I can't claim that I recognized Anthony Powell's name when I encountered it in the introduction to one of the novels of Nancy Mitford. But curious to learn more, I read Powell's Afternoon Men, which presents a humorous depiction of aristocratic life between the wars.
But whereas Mitford's novels tended to focus on the landed gentry, Powell's book focuses on the city. His characters are educated and wealthy, but meandering. There's a wayward quality to them: not because of the war, but because of their affluence and drinking. Afternoon Men is very different from The Sun Also Rises, but there was something similar in terms of the amount of drinking, and the centrality of alcohol.
Speaking of Hemingway: I won't claim to know enough about Powell to argue that he was -- or was not -- influenced by the American great, but there's certainly something of Hemingway in Afternoon Men: the prose, especially, read in that simplified fashion that Hemingway made famous. And this would make sense: Afternoon Men was published about five years after The Sun Also Rises.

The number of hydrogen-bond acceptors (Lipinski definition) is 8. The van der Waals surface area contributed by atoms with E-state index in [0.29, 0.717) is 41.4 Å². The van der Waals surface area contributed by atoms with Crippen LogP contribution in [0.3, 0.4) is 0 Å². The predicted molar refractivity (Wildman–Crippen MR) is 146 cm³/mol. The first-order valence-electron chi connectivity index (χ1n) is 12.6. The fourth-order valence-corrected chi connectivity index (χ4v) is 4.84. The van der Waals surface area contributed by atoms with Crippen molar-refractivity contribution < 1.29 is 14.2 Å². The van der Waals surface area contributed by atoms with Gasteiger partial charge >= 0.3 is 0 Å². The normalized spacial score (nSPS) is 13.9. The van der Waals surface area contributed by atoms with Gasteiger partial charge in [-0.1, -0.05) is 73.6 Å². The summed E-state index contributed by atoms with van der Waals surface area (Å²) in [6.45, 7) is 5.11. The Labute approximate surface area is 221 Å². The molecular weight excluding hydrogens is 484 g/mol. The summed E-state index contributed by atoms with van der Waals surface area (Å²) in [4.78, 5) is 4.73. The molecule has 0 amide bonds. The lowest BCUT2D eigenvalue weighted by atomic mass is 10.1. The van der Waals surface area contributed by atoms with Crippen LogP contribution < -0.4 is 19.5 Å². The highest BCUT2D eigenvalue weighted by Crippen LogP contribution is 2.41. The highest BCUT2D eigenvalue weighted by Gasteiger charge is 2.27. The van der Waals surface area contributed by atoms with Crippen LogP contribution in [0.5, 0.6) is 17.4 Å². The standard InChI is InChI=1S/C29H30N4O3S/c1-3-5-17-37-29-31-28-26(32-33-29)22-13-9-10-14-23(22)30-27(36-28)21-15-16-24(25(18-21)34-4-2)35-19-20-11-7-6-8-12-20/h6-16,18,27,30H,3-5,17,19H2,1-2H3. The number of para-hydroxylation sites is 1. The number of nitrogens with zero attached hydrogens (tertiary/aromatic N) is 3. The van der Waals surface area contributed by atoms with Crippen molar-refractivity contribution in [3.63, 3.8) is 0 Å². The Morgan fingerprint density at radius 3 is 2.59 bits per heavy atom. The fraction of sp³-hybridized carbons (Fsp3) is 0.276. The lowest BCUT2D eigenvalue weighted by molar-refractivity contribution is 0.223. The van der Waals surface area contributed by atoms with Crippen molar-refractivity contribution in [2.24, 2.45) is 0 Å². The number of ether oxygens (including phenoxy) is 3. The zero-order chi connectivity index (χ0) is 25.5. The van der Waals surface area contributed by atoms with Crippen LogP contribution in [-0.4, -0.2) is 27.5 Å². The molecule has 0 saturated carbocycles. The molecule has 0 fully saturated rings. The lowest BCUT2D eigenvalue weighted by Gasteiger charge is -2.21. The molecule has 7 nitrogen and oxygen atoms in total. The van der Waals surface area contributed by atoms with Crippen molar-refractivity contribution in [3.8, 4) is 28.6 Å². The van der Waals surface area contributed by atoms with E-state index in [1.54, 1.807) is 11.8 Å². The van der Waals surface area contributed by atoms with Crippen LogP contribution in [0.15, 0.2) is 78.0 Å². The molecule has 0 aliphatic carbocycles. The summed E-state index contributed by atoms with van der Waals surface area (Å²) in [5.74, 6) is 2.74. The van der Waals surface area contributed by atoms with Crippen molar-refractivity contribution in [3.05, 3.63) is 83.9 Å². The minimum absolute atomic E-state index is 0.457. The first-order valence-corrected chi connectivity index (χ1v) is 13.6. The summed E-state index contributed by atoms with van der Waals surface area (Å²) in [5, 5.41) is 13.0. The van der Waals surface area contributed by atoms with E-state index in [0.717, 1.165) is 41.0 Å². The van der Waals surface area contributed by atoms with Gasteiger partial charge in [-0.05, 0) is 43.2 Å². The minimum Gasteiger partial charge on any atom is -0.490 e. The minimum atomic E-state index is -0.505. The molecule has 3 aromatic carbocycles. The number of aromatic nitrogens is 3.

All of that said: I think the more interesting connection here is between Powell and Evelyn Waugh. At least two of Waugh's novels -- Decline and Fall and Vile Bodies -- were published before Afternoon Men. Their influence is palpable: Powell's tone, scope, and rhythms are all similar to those of Waugh.
Which is not to say that Afternoon Men is derivative -- because it's not. There's a fresh novel quality to the book. And this I certainly enjoyed. But in the end, the book's not perfect: there's funny dialogue, and just enough plot to expose the characters for their absurdity. I'd wished for more, however: more frank discussion of sexuality, more exploration of the darkness beneath the humor, and just a bit more rhetorical flourish.
Evidently Powell did a lot more writing after Afternoon Men. So my next task -- when I can get to it -- will be to see how his prose evolved over time.